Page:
…Stewart, R-At Large, would nearly triple the property tax rate on “programmable computer equipment,” a change primarily aimed at data centers, in the fiscal year that begins July 1. His plan would take the tax from $1.25 per $100 in assessed value to $3.70 per $100, which would equal the personal-property tax rate that residents pay for their cars and trucks.
“This is just asking them, just pay the same rate as you all do right now,” Stewart said of data centers at a public meeting Tuesday. The county decreased the computer property tax rate more than 20 years ago to draw high-tech firms, and later data centers, to Prince William. But now Stewart thinks it’s only fair to bring the rate back up, and his proposal has been the most controversial the supervisors have discussed as they consider a $3.1 billion Prince William budget that County Executive Chris Martino proposes for the next fiscal year.
Martino’s budget would be funded by maintaining the real-estate tax rate of $1.125 per $100 in assessed value, but average annual tax bills would still rise $146 thanks to rising real-estate values and an increase in the county’s fire levy from $0.0792 per $100 in assessed value to $0.0837.
If Stewart had his way, though, his plan to boost the computer property tax rate would generate $21.7 million. On Tuesday, he proposed using $5.9 million to reduce the real-estate tax rate from $1.125 per $100 to $1.115. It also would eliminate the .0045 increase in the fire levy.Stewart’s plan would spend the remaining $15.8 million on various county needs. The Prince William County School division would get an extra $9 million, while $2.5 million would be directed toward raises for police, sheriff’s office and jail employees. Stewart would spend $200,000 on a public-safety supplemental retirement study and $100,000 on reducing the waiting list for day services for adults with intellectual and developmental disabilities.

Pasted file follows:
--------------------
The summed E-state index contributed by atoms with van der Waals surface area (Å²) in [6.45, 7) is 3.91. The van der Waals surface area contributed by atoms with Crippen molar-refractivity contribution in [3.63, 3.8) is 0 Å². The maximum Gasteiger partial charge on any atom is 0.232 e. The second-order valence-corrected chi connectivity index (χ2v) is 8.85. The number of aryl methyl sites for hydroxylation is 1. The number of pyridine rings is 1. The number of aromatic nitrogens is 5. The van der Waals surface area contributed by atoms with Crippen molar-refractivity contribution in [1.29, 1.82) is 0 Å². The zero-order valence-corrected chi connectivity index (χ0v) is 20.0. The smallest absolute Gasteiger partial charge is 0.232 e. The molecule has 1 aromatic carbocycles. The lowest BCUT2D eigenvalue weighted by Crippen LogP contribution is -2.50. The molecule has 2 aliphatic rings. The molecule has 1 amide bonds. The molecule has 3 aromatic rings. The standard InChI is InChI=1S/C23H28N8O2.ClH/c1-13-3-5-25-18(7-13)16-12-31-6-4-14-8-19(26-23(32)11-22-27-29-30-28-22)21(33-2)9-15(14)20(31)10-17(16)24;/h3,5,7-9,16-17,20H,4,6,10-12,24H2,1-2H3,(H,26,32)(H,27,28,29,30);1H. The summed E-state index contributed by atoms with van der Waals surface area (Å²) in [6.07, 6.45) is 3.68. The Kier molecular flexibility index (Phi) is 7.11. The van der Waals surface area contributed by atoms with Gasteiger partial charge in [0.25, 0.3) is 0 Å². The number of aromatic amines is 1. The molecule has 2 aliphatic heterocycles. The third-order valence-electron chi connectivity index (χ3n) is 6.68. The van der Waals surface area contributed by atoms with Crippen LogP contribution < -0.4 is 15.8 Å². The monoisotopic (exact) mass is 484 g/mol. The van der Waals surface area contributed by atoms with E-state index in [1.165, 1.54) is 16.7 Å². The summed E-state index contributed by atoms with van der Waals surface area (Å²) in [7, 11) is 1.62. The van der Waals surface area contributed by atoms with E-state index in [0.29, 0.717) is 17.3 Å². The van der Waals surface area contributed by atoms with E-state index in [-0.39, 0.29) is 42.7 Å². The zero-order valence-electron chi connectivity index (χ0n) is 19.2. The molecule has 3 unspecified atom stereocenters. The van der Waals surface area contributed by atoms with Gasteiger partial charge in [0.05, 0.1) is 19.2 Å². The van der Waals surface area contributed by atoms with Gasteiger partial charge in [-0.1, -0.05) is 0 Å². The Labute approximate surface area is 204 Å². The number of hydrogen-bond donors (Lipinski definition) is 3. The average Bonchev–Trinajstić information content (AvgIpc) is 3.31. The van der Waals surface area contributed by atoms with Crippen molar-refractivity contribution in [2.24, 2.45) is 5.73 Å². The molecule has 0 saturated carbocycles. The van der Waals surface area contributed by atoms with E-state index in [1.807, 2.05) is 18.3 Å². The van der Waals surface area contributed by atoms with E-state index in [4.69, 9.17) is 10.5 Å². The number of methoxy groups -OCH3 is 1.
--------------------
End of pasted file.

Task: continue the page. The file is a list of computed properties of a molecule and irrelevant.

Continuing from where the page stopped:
The numbers, however, didn’t convince Supervisors Jeanine Lawson, R-Brentsville; Marty Nohe, R-Coles; or Frank Principi, D-Woodbridge, that the computer tax should be increased. Stewart’s plan needs the support of five of the eight board members to pass.Supervisors said they are concerned about raising the tax rate on an industry that’s paying an increasingly larger chunk of the county’s bills.
Lawson, for example, pointed out that from 2010 to 2017, total tax revenue from data centers grew 612 percent, from $3.6 million to $25.7 million…